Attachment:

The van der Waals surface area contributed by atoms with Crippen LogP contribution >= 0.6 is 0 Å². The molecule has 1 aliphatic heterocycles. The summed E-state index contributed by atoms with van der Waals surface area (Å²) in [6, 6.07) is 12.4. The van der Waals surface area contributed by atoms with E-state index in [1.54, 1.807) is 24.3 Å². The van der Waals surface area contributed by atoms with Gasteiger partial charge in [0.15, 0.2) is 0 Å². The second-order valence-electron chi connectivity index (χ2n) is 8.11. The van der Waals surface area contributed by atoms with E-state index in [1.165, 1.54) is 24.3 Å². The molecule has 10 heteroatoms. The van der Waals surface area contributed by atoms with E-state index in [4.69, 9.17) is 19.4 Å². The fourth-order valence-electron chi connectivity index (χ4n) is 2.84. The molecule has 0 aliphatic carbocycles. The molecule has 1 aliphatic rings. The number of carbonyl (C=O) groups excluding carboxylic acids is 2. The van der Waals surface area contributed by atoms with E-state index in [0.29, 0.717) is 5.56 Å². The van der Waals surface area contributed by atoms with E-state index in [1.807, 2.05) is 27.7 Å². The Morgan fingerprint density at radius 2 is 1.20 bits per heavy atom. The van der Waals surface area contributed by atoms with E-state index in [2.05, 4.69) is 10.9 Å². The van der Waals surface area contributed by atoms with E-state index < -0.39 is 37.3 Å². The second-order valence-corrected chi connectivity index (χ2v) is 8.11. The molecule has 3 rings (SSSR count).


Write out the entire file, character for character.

The van der Waals surface area contributed by atoms with Crippen LogP contribution >= 0.6 is 0 Å². The molecule has 1 aliphatic heterocycles. The summed E-state index contributed by atoms with van der Waals surface area (Å²) in [6, 6.07) is 12.4. The van der Waals surface area contributed by atoms with E-state index in [1.54, 1.807) is 24.3 Å². The van der Waals surface area contributed by atoms with Gasteiger partial charge in [0.15, 0.2) is 0 Å². The second-order valence-electron chi connectivity index (χ2n) is 8.11. The van der Waals surface area contributed by atoms with E-state index in [1.165, 1.54) is 24.3 Å². The molecule has 10 heteroatoms. The van der Waals surface area contributed by atoms with E-state index in [4.69, 9.17) is 19.4 Å². The fourth-order valence-electron chi connectivity index (χ4n) is 2.84. The molecule has 0 aliphatic carbocycles. The molecule has 1 aliphatic rings. The number of carbonyl (C=O) groups excluding carboxylic acids is 2. The van der Waals surface area contributed by atoms with E-state index in [0.29, 0.717) is 5.56 Å². The van der Waals surface area contributed by atoms with E-state index in [1.807, 2.05) is 27.7 Å². The Morgan fingerprint density at radius 2 is 1.20 bits per heavy atom. The van der Waals surface area contributed by atoms with E-state index in [2.05, 4.69) is 10.9 Å². The van der Waals surface area contributed by atoms with E-state index < -0.39 is 37.3 Å². The second-order valence-corrected chi connectivity index (χ2v) is 8.11. The molecule has 3 rings (SSSR count).